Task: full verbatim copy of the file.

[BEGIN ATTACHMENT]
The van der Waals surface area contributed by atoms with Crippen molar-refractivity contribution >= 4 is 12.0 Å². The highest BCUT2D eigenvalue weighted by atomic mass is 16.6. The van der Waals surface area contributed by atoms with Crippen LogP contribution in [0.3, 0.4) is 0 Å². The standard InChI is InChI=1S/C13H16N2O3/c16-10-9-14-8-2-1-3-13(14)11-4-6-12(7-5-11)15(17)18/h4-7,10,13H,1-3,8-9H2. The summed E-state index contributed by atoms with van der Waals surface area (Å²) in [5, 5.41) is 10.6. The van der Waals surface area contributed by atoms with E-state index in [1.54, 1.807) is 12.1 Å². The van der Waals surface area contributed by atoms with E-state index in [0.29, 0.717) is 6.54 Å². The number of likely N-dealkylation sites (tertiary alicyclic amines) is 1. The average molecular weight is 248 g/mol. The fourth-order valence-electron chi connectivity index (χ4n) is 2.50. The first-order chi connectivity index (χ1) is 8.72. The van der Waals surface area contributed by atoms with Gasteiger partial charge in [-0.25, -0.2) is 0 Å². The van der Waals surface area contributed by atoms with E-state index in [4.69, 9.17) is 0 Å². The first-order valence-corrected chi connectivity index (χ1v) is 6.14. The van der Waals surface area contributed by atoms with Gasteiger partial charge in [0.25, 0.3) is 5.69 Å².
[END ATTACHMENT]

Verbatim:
The van der Waals surface area contributed by atoms with Crippen molar-refractivity contribution >= 4 is 12.0 Å². The highest BCUT2D eigenvalue weighted by atomic mass is 16.6. The van der Waals surface area contributed by atoms with Crippen LogP contribution in [0.3, 0.4) is 0 Å². The standard InChI is InChI=1S/C13H16N2O3/c16-10-9-14-8-2-1-3-13(14)11-4-6-12(7-5-11)15(17)18/h4-7,10,13H,1-3,8-9H2. The summed E-state index contributed by atoms with van der Waals surface area (Å²) in [5, 5.41) is 10.6. The van der Waals surface area contributed by atoms with E-state index in [1.54, 1.807) is 12.1 Å². The van der Waals surface area contributed by atoms with E-state index in [0.29, 0.717) is 6.54 Å². The number of likely N-dealkylation sites (tertiary alicyclic amines) is 1. The average molecular weight is 248 g/mol. The fourth-order valence-electron chi connectivity index (χ4n) is 2.50. The first-order chi connectivity index (χ1) is 8.72. The van der Waals surface area contributed by atoms with Gasteiger partial charge in [-0.25, -0.2) is 0 Å². The van der Waals surface area contributed by atoms with E-state index in [4.69, 9.17) is 0 Å². The first-order valence-corrected chi connectivity index (χ1v) is 6.14. The van der Waals surface area contributed by atoms with Gasteiger partial charge in [0.25, 0.3) is 5.69 Å².